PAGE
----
Free at Last
Pastor Steve N. Wagers
July 4. 2010
At Abraham Lincoln's 2nd inaugural address, shortly before his assassination in 1865, he spoke of how both parties deprecated war, and yet war came. He stated, "Neither party expected the way, the magnitude, or the duration, which it has already attained. Each looked for an easier triumph. Both read the same Bible, and prayed to the same God; and each invokes His aid against the other."
And with that, Lincoln let his own feelings show through as he spoke of how strange it was, "that any men should dare to ask a just God's assistance in wringing their bread from the sweat of other men's faces."
Ultimately, the black slaves were set free. Theoretically, it became legal as early as the first day of the year, 1863, in what has come to be known as the Emancipation Proclamation.
The word spread from Capitol Hill down into the valleys of Virginia, and the Carolinas, and evens into the plantations of Georgia, Mississippi, and Alabama. The headlines read, 'Slavery Legally Abolished!'
However, the greater majority of slaves, in the South, went right on living as though there had been no emancipation. They went on living like they had never been set free.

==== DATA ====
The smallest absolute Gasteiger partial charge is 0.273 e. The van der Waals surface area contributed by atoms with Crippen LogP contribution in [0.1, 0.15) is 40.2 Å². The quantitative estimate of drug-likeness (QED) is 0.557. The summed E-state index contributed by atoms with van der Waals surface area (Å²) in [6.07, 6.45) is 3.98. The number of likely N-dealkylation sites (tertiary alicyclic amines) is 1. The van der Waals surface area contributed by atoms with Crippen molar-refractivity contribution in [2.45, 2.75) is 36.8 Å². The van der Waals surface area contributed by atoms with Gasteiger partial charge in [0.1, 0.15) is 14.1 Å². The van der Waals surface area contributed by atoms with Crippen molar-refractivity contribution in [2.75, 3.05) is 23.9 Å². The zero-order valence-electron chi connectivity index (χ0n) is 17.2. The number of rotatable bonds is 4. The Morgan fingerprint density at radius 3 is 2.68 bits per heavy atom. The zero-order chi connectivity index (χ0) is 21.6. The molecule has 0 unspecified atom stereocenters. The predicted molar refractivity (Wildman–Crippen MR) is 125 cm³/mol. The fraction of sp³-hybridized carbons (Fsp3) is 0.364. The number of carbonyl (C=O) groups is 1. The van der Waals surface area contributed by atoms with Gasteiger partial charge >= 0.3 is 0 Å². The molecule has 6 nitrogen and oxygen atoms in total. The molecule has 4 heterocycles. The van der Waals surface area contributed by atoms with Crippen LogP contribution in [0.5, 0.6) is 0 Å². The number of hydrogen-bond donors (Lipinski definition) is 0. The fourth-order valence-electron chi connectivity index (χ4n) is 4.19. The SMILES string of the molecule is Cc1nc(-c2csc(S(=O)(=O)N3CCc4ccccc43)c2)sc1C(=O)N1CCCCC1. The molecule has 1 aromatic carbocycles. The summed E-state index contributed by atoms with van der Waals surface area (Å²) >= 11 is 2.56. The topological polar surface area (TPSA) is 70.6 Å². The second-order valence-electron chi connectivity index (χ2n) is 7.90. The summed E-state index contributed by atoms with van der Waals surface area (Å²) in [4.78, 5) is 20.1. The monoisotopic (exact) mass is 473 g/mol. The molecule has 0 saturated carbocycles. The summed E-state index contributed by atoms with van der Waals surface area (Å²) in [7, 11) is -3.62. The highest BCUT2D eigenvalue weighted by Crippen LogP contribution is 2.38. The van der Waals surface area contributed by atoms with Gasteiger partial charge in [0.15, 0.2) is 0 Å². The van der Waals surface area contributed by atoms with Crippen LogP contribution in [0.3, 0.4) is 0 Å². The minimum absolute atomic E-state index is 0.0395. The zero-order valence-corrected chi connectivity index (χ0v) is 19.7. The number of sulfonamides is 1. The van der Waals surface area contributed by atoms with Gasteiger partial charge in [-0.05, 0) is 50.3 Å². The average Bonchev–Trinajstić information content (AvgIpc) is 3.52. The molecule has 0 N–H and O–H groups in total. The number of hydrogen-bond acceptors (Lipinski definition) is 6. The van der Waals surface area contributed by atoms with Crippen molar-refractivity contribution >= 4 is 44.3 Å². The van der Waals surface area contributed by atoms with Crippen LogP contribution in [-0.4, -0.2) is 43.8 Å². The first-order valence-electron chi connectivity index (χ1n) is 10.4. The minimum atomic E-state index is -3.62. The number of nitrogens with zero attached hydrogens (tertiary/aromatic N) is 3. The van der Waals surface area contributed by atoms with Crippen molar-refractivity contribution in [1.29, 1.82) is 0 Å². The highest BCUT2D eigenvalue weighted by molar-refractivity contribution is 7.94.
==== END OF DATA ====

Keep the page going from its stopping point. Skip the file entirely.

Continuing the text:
How tragic. A war was being fought. A document had been signed. Slaves were legally set free. The word is emancipation. And yet most continued to live out their years without knowing anything about it. They had chosen to remain slaves, though they were legally free.
Even though emancipated, they kept serving the same master throughout their lives.
IT'S ONE THING FOR THERE TO BE FREEDOM
IT'S ANOTHER THING TO ACTUALLY LIVE FREEDOM
John 8 has been referred to as the chapter of contrasts and conflicts.
Grace vs. Law (vv. 1-11)
Light vs. Darkness (vv. 12-20)
Life vs. Death (vv. 21-30)
Freedom vs. Bondage. (vv. 31-47)
The TRADITION that DISCARD Freedom
Pharisees hold on tradition kept them from embracing truth.
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